Payroll tax theft is a pretty hopeless crime. It’s not like the IRS will fail to notice, and it you are living high on the stolen funds, criminal investigators are likely to step in. It’s only a matter of time.

Yet you only live once, and who knows what tomorrow brings? These thieves spend the money now on the good life, and maybe the sweet meteor of death will end the whole world come before the prison term starts. Winning!

 

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Gretchen Tegeler, How much indebtedness does Iowa really have? (IowaBiz.com):

Statewide, the total net pension liability for the two largest systems, the Iowa Public Employees Retirement System (IPERS) and the Municipal Fire and Police Retirement System of Iowa (MFPRSI) is $4.3 billion, representing 32.4 percent more than the total of all other outstanding debt for governments in these systems.  In other words, if we thought we had $13.4 billion in total debt, we really have 32.4 percent more than that. 

But it’s worse than that. This assumes annual investment returns for pension funds of 7.5%. Under a more realistic 6.5% return, the debt goes up 63.5% over what has been disclosed.

Public defined benefit plans are a lie. Using improbable actuarial assumptions, and sometimes by just not making plan contributions, politicians either lie to taxpayers about how much current services cost, or to public employees about how much they can expect at retirement, or both.

Wall Street Journal, New Rule to Lift Veil on Tax Breaks (Via TaxProf). “The rule approved Monday by the Governmental Accounting Standards Board, the municipal equivalent of the board that sets the standards for corporate reporting, will require government officials to show the value of property, sales and income taxes that have been waived under agreements with companies or other taxpayers.”

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Kay Bell, Form 1098-T will be needed to claim education tax breaks

Jason Dinesen, Glossary: Net Income/Net Loss. “Net income is what’s left after expenses. If you spent more than you took in, you have a net loss.”

Jim Maule, Mileage-Based Road Fee Inching Ahead.

 

Tony Nitti, In 2016 Election, Candidate’s Tax Returns Simply Don’t Matter. Ultimately a very depressing viewpoint, if you read the whole thing.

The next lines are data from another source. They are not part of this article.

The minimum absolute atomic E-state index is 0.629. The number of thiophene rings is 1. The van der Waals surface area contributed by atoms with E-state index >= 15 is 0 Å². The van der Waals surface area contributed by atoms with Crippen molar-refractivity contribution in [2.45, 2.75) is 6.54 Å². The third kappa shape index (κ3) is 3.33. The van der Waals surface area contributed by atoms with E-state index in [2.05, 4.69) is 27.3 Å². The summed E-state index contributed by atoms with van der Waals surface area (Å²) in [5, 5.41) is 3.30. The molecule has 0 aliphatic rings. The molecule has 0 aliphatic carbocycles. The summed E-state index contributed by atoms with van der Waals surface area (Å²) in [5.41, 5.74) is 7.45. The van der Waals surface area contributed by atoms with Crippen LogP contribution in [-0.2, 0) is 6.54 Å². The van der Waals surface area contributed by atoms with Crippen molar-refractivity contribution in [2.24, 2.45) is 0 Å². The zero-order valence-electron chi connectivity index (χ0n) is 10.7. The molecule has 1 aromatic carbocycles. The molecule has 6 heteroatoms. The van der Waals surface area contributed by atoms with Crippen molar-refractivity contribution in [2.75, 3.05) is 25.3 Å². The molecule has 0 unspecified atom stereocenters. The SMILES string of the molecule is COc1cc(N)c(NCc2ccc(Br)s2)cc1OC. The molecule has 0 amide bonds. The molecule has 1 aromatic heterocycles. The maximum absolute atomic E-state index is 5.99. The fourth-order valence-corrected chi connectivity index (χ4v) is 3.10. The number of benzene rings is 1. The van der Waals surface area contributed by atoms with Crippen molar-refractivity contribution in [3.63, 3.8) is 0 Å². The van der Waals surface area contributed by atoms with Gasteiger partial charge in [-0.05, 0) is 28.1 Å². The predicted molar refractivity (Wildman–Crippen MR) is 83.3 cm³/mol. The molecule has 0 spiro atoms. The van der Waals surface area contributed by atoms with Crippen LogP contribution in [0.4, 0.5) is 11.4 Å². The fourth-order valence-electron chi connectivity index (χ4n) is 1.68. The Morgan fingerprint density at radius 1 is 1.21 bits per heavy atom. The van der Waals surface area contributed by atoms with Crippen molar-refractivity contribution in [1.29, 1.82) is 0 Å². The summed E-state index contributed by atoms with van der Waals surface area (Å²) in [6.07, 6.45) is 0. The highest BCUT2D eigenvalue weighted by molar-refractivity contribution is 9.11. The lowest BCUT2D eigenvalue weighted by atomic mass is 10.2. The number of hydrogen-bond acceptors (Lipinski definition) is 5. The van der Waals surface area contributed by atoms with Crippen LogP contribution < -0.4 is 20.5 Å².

Alan Cole, The Details of Hillary Clinton’s Capital Gains Tax Proposal (Tax Policy Blog). “Tax structures that discourage realizations are prone to a ‘lock-in’ effect, where investors cannot reallocate to more productive investments or rebalance their portfolios to mitigate risk, because of the tax implications. The Wall Street Journal was critical of the proposal on these grounds.”

TaxProf, The IRS Scandal, Day 818

Renu Zaretsky, On Carbon, Soda, and the Safety Net. Today’s TaxVox headline roundup mentions the tax implications of the administration’s carbon reduction power grab, among other things.

 

 

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Tax Roundup, 7/2/15: Lives, Fortunes and Sacred Honor Edition. And: why Iowa can’t have nice things.

Thursday, July 2nd, 2015 by Joe Kristan

 

20150702-1Patriotism can be costly. The founders pledged “our Lives, our Fortunes, and our sacred Honor” when they voted for independence 239 years ago today. But not everyone is down for the “Fortunes” part.

A construction contractor in Florida leaned on patriotism to minimize taxes. The Tax Court takes up the story (citations omitted):

Petitioner became involved with certain organizations and individuals, such as the Patriot Network, We the People, and Richard Cornforth, that advocate tax avoidance and encourage actions to frustrate and delay the IRS’ collection efforts. He paid an annual fee to the Patriot Network for access to its Web site and for assistance with tax problems. Petitioner testified that he became convinced that Federal income taxes were “illegitimate” and that caselaw showed that individuals who had refused to pay taxes were prevailing in court.